Employer-Sponsored Health Insurance
Nearly half of all Americans get their health insurance from an employer-sponsored plan—by far the largest single type of coverage. If both spouses work for employers that offer coverage, they can each be on their own plan. If the employers offer coverage to spouses, the couple can decide whether it makes sense to have their own plans, or add one spouse to the other's employer-sponsored plan.
There are several things to keep in mind when you're deciding the best course of action:
- Employers are not required to offer coverage to spouses. The Affordable Care Act requires large employers (50 or more workers) to offer coverage to their full-time employees, and requires them to also offer coverage to those employees' dependent children. But there's no requirement that employers offer coverage to employees' spouses.
- That said, the majority of employers that offer coverage do allow spouses to enroll in the plan. Some employers offer spousal coverage only if the spouse does not have access to their own employer-sponsored plan.
- Under the ACA, the coverage large employers offer to their full-time employees must be considered affordable, or else the employer faces the possibility of financial penalties. But the affordability determination is based on the cost of the employee's premium, regardless of the cost to add dependents or a spouse to the plan. This is known as the family glitch, and results in some families facing significant costs to add the family to the employer-sponsored plan, but also being ineligible for subsidies in the exchange.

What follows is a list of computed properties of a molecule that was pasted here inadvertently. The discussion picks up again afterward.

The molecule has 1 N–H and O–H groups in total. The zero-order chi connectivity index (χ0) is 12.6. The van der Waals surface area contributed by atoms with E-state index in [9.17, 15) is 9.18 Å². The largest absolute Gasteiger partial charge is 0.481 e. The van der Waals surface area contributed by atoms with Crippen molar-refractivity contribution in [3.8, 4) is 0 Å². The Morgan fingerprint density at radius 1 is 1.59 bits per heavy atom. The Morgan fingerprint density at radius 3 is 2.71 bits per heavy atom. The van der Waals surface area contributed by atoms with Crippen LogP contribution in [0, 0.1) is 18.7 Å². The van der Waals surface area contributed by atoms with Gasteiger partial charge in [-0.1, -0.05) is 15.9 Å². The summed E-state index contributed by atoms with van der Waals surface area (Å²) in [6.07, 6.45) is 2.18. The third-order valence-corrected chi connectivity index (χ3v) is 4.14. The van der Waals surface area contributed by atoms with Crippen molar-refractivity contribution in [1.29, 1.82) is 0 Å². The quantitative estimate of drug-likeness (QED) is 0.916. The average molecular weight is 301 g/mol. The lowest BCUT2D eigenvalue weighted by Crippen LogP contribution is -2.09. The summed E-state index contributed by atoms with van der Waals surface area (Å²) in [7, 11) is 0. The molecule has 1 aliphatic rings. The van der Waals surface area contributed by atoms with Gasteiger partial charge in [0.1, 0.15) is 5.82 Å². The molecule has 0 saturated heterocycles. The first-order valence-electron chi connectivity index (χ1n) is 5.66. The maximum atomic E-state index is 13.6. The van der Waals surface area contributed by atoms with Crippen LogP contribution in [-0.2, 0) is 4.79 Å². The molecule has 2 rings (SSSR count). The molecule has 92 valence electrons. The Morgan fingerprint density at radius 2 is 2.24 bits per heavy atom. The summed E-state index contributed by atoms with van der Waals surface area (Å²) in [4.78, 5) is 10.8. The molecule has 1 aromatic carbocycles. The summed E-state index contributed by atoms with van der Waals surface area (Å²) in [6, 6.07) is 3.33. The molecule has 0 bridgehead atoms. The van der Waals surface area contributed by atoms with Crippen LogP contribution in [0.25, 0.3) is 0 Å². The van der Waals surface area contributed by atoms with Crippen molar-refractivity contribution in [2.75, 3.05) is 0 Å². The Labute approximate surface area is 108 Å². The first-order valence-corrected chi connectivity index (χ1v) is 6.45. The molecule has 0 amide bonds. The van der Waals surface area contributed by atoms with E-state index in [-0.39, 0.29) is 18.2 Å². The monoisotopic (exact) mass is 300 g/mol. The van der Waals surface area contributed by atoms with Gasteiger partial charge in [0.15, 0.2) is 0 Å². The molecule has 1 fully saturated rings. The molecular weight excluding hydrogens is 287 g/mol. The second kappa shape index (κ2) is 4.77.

- But many employers do pay the lion's share of the cost to add family members, even though they're not required to do so. In 2018, the average total premiums for family coverage under employer-sponsored plans was $19,616. Of that amount, employers paid an average of $14,069, or nearly 72 percent. But this varies considerably depending on the size of the organization; smaller firms are much less likely to pay a significant portion of the premium to add dependents and spouses to their employees' coverage.
- Some employers add surcharges to the premiums they charge for spouses if the spouse has an option for coverage at their own workplace. If your employer does this, the total cost will need to be taken into consideration when you crunch the numbers to see whether it's better to have both spouses on the same plan, or have each spouse use their own employer-sponsored plan.
- Conversely, about 10 percent of employers provide additional compensation to their employees who enroll in a spouse's plan rather than enrolling in the employee's own employer-sponsored plan. These are questions you'll want to address with your human resources department during your initial enrollment period and your annual open enrollment period. The more you understand about your employer's position on spousal coverage (and your spouse's employer's position), the better-equipped you'll be to make a decision.
Individual Health Insurance